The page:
clock menu more-arrow no yes mobile

Filed under:

Ray, Seattle bow to the church of the Flying Spaghetti Monster

Anderson’s second three-hit outing in three games lifts Sox to 4-1, Keuchel to 100th career win.

MLB: Seattle Mariners at Chicago White Sox
Timmy is hungry for PASTA.
Kamil Krzaczynski-USA TODAY Sports

“What were the conditions like out there?” An unidentified reporter asked Tim Anderson in the locker room scrum. Anderson smiled coyly.

“It was wet.”

And, after a burst of laughter,

“We won, so not too wet.”

In fact, it was very close to being too wet, as the storms anticipated by Chicagoans for several days dissipated just in time to allow the first pitch to be thrown only to brutally reconvene in the second inning, by which point the Sox already trailed 1-0 on a Ty France home run.

It was an ominous start for a pitcher who entered the season much closer to a DFA than the 1.99 ERA he posted in 2020. But as Dallas Keuchel himself said after the game, also smiling coyly, he was lucky to just catch a “sprinkle.”

Mariners starter and reigning Cy Young winner Robbie Ray? He wasn’t so lucky. The France home run spotted him a lead as the rain started to fall, but Eloy Jiménez took it right back in the bottom of the second inning just as it began to intensify, drilling a 449-foot moonshot that sprang back on to the field of play after caroming off the empty bleachers nearly halfway to the concourse:

Falling into an early hole against Ray with Keuchel on the mound would have made for an entirely lost cause in 2021. But the thing about the old days? They’re the old days. These are days in which rather than letting Ray bounce back and settle in after the Jiménez ding-dong, the White Sox follow it up with a string of base hits, culminating in an early game-breaking double for the man whose legend as this lineup’s catalyzer seems to grow every day.

The game almost un-broke to Seattle’s benefit on several occasions in the middle innings; to the surprise of almost nobody, Keuchel’s four excellent innings of three-hit, five-strikeout ball were immediately jeopardized upon returning to the hill in the fifth inning, letting up three straight hits (one of them a 50 mph dribbler, to be fair) to begin the frame and allowing two of them to score before wriggling his way out the jam with a pair of well-timed ground balls.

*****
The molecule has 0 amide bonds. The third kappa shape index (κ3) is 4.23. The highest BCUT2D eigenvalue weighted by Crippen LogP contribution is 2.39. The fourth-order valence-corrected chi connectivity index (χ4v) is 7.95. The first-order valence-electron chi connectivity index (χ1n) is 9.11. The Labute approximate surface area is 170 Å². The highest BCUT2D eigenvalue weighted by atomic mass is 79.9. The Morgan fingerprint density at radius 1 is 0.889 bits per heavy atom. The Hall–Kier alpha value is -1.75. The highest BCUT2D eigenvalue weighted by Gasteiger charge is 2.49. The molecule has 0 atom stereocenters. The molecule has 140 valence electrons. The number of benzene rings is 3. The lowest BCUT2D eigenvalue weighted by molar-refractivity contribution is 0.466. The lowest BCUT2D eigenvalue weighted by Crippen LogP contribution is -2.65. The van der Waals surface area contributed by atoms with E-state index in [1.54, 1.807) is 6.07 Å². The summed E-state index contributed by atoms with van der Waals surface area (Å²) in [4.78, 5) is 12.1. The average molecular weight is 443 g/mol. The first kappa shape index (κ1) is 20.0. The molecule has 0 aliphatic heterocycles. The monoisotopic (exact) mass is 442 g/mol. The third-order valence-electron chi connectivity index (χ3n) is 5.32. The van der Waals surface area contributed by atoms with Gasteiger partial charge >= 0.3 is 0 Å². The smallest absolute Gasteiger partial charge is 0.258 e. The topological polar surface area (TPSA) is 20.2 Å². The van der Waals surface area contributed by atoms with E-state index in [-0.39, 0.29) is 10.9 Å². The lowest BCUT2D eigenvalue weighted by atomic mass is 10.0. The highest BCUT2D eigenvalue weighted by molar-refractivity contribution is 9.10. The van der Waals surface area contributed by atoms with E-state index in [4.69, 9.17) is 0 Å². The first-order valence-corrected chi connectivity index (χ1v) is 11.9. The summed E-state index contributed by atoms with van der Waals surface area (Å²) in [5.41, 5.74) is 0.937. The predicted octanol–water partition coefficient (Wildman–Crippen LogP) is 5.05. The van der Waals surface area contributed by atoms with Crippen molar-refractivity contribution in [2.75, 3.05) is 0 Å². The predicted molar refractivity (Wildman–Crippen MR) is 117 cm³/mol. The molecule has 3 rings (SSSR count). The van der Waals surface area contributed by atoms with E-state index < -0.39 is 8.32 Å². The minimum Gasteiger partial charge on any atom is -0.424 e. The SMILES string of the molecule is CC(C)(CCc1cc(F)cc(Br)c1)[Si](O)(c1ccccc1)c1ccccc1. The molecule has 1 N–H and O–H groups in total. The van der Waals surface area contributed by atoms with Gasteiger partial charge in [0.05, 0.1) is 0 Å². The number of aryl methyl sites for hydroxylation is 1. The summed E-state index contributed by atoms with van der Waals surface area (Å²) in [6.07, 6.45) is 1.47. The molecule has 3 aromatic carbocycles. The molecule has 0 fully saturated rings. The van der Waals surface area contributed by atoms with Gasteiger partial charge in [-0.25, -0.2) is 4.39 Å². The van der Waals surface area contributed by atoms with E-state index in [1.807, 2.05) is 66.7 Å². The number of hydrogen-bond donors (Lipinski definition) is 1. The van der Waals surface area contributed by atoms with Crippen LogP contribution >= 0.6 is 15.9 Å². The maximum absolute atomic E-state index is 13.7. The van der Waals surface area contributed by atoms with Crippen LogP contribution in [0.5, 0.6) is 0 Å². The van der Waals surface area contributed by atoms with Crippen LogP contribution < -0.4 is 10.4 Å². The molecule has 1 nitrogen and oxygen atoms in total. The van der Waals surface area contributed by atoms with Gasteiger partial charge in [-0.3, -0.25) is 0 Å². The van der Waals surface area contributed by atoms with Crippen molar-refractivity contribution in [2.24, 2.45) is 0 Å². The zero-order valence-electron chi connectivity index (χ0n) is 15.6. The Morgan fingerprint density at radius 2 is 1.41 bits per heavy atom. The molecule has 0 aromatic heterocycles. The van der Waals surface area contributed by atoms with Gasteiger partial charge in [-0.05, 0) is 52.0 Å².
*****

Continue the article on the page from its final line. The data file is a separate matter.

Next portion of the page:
The next inning, it was Adam Engel’s turn to preserve what was at that point a one-run lead, with Jesse Winker finding himself robbed for the second straight day of what he likely thought was a home run off the bat:

That was as close as the Mariners got. While Ray did in fact settle down admirably after the second inning, he was inexplicably left in the game to start the seventh — and to face Anderson and Luis Robert for the fourth time tonight. The result? That the titular spaghetti will be served in the Anderson household the next time they dine together, after the leadoff man’s first home run of the young season gave Chicago’s 4-3 lead some much-needed breathing room:

Despite being 0-for-3 to that point, Luis Robert certainly wasn’t going to miss an opportunity to hurt Seattle’s feelings for the second straight day, icing the cake with yet another opposite-field rocket that left the yard before you could blink:

After José Ruiz and Kendall Graveman played their roles with aplomb in the seventh and eighth innings, we were treated to what is becoming an uncomfortably familiar sight: Liam Hendriks making games a lot closer than is good for our health.

The RBI single from J.P. Crawford might have been dinky, but its predecessor, a rocket-shot double from Eugenio Suárez, was not. The weak hit is a symptom of a recurring problem, as Steve Stone pointed out: even when a fastball is 98 mph, a pitcher can still get beat on it when they rely on it to the point that a hitter doesn’t even have to think about an off-speed pitch.

After throwing fastballs for 10 of his first 11 pitches of the game, Hendriks switched things up, buckling rookie catcher Cal Raleigh with a pair of filthy knuckle-curveballs before overpowering the light-sticked Adam Frazier for an easy 1-3 ground out to set the fireworks off:

Hendriks’ save secured the win for Keuchel, pushing him across the century mark for his career, the 16th active pitcher to do so. Congrats to Dallas!

First pitch for tomorrow’s getaway day game is at 1:10 PM CST, with 27-year old Jimmy Lambert being handed his fourth career MLB start (and his first chance to prove this author’s preseason “most valuable rookie” pick prescient) against former top prospect Logan Gilbert, who held the Twins to just a solo home run alongside seven strikeouts in five innings last week. It will be broadcasted on NBC Sports Chicago and WMVP AM 1000, with Leigh Allan on game coverage, Kristina Airdo on the Six Pack and Jacki Krestel trying to juggle the Bird App. See you there!